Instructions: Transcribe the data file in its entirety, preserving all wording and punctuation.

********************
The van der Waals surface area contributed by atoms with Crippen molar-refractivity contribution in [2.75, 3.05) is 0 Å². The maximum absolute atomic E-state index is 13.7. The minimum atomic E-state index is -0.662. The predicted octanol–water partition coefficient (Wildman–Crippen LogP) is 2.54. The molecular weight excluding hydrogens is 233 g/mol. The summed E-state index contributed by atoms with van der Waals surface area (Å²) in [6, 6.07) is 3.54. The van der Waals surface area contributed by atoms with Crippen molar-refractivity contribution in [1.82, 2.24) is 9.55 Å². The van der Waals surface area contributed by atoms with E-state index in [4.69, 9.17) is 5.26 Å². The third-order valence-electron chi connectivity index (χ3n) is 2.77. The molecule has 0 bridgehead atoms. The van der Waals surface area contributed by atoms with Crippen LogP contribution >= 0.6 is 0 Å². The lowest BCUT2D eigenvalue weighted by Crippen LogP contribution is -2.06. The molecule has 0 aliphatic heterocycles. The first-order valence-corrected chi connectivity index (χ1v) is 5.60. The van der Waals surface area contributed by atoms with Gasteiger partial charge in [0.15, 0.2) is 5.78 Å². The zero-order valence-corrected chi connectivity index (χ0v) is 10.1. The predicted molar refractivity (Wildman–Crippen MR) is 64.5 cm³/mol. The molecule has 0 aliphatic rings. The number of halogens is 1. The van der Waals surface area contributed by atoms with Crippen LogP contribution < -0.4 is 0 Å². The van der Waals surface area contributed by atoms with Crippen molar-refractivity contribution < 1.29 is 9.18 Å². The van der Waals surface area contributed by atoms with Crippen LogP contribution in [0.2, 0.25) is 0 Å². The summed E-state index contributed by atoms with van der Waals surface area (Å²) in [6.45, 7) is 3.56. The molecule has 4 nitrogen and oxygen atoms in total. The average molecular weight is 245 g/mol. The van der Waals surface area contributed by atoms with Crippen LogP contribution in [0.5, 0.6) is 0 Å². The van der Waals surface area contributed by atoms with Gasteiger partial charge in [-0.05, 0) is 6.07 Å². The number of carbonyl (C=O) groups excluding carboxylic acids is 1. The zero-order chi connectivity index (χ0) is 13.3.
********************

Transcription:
The van der Waals surface area contributed by atoms with Crippen molar-refractivity contribution in [2.75, 3.05) is 0 Å². The maximum absolute atomic E-state index is 13.7. The minimum atomic E-state index is -0.662. The predicted octanol–water partition coefficient (Wildman–Crippen LogP) is 2.54. The molecular weight excluding hydrogens is 233 g/mol. The summed E-state index contributed by atoms with van der Waals surface area (Å²) in [6, 6.07) is 3.54. The van der Waals surface area contributed by atoms with Crippen molar-refractivity contribution in [1.82, 2.24) is 9.55 Å². The van der Waals surface area contributed by atoms with E-state index in [4.69, 9.17) is 5.26 Å². The third-order valence-electron chi connectivity index (χ3n) is 2.77. The molecule has 0 bridgehead atoms. The van der Waals surface area contributed by atoms with Crippen LogP contribution >= 0.6 is 0 Å². The lowest BCUT2D eigenvalue weighted by Crippen LogP contribution is -2.06. The molecule has 0 aliphatic heterocycles. The first-order valence-corrected chi connectivity index (χ1v) is 5.60. The van der Waals surface area contributed by atoms with Gasteiger partial charge in [0.15, 0.2) is 5.78 Å². The zero-order valence-corrected chi connectivity index (χ0v) is 10.1. The predicted molar refractivity (Wildman–Crippen MR) is 64.5 cm³/mol. The molecule has 0 aliphatic rings. The number of halogens is 1. The van der Waals surface area contributed by atoms with Crippen LogP contribution < -0.4 is 0 Å². The van der Waals surface area contributed by atoms with Crippen molar-refractivity contribution < 1.29 is 9.18 Å². The van der Waals surface area contributed by atoms with Crippen LogP contribution in [0.2, 0.25) is 0 Å². The summed E-state index contributed by atoms with van der Waals surface area (Å²) in [6.45, 7) is 3.56. The molecule has 4 nitrogen and oxygen atoms in total. The average molecular weight is 245 g/mol. The van der Waals surface area contributed by atoms with Crippen LogP contribution in [0.5, 0.6) is 0 Å². The van der Waals surface area contributed by atoms with Gasteiger partial charge in [-0.05, 0) is 6.07 Å². The number of carbonyl (C=O) groups excluding carboxylic acids is 1. The zero-order chi connectivity index (χ0) is 13.3.